Skip to main content
Article
The Innocence Effect
Duke Law Journal (2012)
  • Oren Gazal-Ayal
  • Avishalom Tor
Abstract

Nearly all felony convictions—about 95%—follow guilty pleas, suggesting plea offers are very attractive compared to trials. Many scholars, in fact, argue plea bargains are too attractive and should be curtailed because they facilitate the wrongful conviction of innocents. Others contend plea offers only benefit innocent defendants, providing an alternative to the risk of a much harsher sentence at trial they may wish to avoid. Both detractors and supporters thus believe plea bargains often lead innocents to plead guilty. The two camps in the debate, moreover, also share the view that defendants’ culpability matters little for the rate of plea bargaining, since prosecutors adjust plea offers to attract defendants in strong and weak cases alike. This article provides evidence, however, for the hitherto neglected “innocence effect.” We show innocents are significantly less likely to accept plea offers than their guilty counterparts, even where these offers appear objectively attractive in light of the expected sanction at trial. The innocence effect, in turn, reveals not only that the first commonly held assumption—of false pleading—is overstated, but also that the second assumption—of culpability irrelevance—is plainly wrong. After substantiating the innocence effect, we explore its psychological causes which then provide the foundation for our positive and normative analyses of plea bargaining. Theses analyses find that both plea detractors and its supporters must reevaluate, if not reverse, their long-held positions to account for the innocence effect and its causes. We conclude by offering two proposals for minimizing false convictions, better protecting the innocent, and improving the plea bargaining process altogether.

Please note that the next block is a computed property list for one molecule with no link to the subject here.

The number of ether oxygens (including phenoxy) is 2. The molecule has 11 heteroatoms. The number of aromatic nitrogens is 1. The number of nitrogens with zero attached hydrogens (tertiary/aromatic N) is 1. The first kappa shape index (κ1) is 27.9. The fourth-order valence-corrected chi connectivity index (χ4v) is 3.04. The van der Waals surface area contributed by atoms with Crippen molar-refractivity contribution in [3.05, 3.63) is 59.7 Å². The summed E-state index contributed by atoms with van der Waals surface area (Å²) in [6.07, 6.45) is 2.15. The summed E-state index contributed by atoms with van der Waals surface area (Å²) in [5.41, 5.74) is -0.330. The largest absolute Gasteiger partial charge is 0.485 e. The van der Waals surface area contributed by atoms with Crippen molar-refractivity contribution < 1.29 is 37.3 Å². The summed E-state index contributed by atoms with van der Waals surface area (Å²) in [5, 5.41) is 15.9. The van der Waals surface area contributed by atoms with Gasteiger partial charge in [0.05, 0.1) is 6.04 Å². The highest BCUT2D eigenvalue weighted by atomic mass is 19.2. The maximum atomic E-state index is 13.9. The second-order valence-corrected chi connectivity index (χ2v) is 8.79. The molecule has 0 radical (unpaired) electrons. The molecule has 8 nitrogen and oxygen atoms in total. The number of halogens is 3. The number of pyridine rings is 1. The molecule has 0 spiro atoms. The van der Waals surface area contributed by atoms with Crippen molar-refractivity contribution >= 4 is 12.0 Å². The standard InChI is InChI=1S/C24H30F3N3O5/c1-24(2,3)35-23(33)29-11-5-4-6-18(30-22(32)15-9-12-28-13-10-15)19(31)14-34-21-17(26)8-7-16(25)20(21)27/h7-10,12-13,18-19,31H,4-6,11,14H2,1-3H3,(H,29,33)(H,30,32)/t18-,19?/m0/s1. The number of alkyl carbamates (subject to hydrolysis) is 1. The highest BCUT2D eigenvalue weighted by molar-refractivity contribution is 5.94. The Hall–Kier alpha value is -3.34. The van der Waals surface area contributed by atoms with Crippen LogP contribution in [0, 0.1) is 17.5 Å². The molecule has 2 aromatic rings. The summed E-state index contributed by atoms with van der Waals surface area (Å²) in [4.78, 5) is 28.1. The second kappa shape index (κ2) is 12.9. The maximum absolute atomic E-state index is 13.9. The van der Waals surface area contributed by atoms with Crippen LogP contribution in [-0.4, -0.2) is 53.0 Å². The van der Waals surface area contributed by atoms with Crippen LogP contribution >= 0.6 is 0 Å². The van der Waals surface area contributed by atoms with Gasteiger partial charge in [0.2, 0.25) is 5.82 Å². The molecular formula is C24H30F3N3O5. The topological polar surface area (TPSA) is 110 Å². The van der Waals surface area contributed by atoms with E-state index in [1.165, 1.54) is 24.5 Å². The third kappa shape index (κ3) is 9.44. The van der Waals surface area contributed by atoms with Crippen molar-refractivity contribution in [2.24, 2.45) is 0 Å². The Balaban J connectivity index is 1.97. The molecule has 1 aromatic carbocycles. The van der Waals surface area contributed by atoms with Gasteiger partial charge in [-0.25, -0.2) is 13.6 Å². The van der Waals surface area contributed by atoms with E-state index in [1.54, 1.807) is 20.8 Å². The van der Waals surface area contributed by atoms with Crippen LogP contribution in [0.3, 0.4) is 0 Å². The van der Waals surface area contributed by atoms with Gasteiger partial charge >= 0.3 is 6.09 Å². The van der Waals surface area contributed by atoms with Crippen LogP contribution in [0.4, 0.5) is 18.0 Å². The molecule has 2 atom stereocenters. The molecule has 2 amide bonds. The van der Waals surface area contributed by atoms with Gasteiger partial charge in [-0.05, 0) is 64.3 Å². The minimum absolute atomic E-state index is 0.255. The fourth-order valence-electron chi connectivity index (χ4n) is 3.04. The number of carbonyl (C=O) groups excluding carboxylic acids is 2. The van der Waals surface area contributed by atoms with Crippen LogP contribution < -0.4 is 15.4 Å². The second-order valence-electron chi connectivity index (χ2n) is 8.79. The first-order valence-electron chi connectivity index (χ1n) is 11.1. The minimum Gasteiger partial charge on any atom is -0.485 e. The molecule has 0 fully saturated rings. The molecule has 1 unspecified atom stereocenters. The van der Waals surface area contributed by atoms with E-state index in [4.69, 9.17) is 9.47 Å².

Keywords
  • Plea Barganing,
  • Wrongful Convictions,
  • Emprical Legal Studies
Publication Date
2012
Citation Information
Oren Gazal-Ayal and Avishalom Tor. "The Innocence Effect" Duke Law Journal Vol. 62 (2012)
Available at: http://works.bepress.com/oren_gazal_ayal/14/